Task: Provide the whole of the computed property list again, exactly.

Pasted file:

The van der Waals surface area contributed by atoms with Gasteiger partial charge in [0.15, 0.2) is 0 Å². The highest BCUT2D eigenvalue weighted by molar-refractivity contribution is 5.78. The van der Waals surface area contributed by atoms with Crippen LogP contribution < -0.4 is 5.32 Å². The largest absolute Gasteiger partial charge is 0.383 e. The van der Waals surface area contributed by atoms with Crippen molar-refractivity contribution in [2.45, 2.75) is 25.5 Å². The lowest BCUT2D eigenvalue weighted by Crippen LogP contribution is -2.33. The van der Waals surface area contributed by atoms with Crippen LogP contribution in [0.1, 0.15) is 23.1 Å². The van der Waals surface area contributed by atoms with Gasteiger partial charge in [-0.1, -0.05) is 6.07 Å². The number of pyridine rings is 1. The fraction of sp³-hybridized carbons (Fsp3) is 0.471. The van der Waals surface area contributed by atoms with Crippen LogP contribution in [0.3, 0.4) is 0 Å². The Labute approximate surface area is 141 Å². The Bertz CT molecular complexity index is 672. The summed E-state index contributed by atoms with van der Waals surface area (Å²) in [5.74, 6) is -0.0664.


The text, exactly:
The van der Waals surface area contributed by atoms with Gasteiger partial charge in [0.15, 0.2) is 0 Å². The highest BCUT2D eigenvalue weighted by molar-refractivity contribution is 5.78. The van der Waals surface area contributed by atoms with Crippen LogP contribution < -0.4 is 5.32 Å². The largest absolute Gasteiger partial charge is 0.383 e. The van der Waals surface area contributed by atoms with Crippen molar-refractivity contribution in [2.45, 2.75) is 25.5 Å². The lowest BCUT2D eigenvalue weighted by Crippen LogP contribution is -2.33. The van der Waals surface area contributed by atoms with Crippen LogP contribution in [0.1, 0.15) is 23.1 Å². The van der Waals surface area contributed by atoms with Gasteiger partial charge in [-0.1, -0.05) is 6.07 Å². The number of pyridine rings is 1. The fraction of sp³-hybridized carbons (Fsp3) is 0.471. The van der Waals surface area contributed by atoms with Crippen LogP contribution in [0.3, 0.4) is 0 Å². The Labute approximate surface area is 141 Å². The Bertz CT molecular complexity index is 672. The summed E-state index contributed by atoms with van der Waals surface area (Å²) in [5.74, 6) is -0.0664.